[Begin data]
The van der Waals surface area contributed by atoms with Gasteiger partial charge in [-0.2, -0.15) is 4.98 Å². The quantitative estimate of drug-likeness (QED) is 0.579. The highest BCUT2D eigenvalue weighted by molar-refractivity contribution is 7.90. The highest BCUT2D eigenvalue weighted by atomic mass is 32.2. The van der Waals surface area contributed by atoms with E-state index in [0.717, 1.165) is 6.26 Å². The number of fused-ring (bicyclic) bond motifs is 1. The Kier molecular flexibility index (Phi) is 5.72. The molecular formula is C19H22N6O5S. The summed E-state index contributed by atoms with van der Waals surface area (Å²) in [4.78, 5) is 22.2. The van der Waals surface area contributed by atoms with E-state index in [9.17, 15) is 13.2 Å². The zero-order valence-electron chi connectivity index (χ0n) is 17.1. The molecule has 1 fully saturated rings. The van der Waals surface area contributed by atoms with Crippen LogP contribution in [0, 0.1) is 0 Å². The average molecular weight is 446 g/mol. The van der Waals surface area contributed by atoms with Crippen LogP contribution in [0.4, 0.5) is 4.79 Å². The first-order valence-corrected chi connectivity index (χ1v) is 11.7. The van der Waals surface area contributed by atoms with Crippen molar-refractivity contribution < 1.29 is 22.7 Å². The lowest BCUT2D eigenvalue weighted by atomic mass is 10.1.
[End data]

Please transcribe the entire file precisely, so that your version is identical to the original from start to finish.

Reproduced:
The van der Waals surface area contributed by atoms with Gasteiger partial charge in [-0.2, -0.15) is 4.98 Å². The quantitative estimate of drug-likeness (QED) is 0.579. The highest BCUT2D eigenvalue weighted by molar-refractivity contribution is 7.90. The highest BCUT2D eigenvalue weighted by atomic mass is 32.2. The van der Waals surface area contributed by atoms with E-state index in [0.717, 1.165) is 6.26 Å². The number of fused-ring (bicyclic) bond motifs is 1. The Kier molecular flexibility index (Phi) is 5.72. The molecular formula is C19H22N6O5S. The summed E-state index contributed by atoms with van der Waals surface area (Å²) in [4.78, 5) is 22.2. The van der Waals surface area contributed by atoms with E-state index in [9.17, 15) is 13.2 Å². The zero-order valence-electron chi connectivity index (χ0n) is 17.1. The molecule has 1 fully saturated rings. The van der Waals surface area contributed by atoms with Crippen LogP contribution in [0, 0.1) is 0 Å². The average molecular weight is 446 g/mol. The van der Waals surface area contributed by atoms with Crippen LogP contribution in [0.4, 0.5) is 4.79 Å². The first-order valence-corrected chi connectivity index (χ1v) is 11.7. The van der Waals surface area contributed by atoms with Crippen molar-refractivity contribution < 1.29 is 22.7 Å². The lowest BCUT2D eigenvalue weighted by atomic mass is 10.1.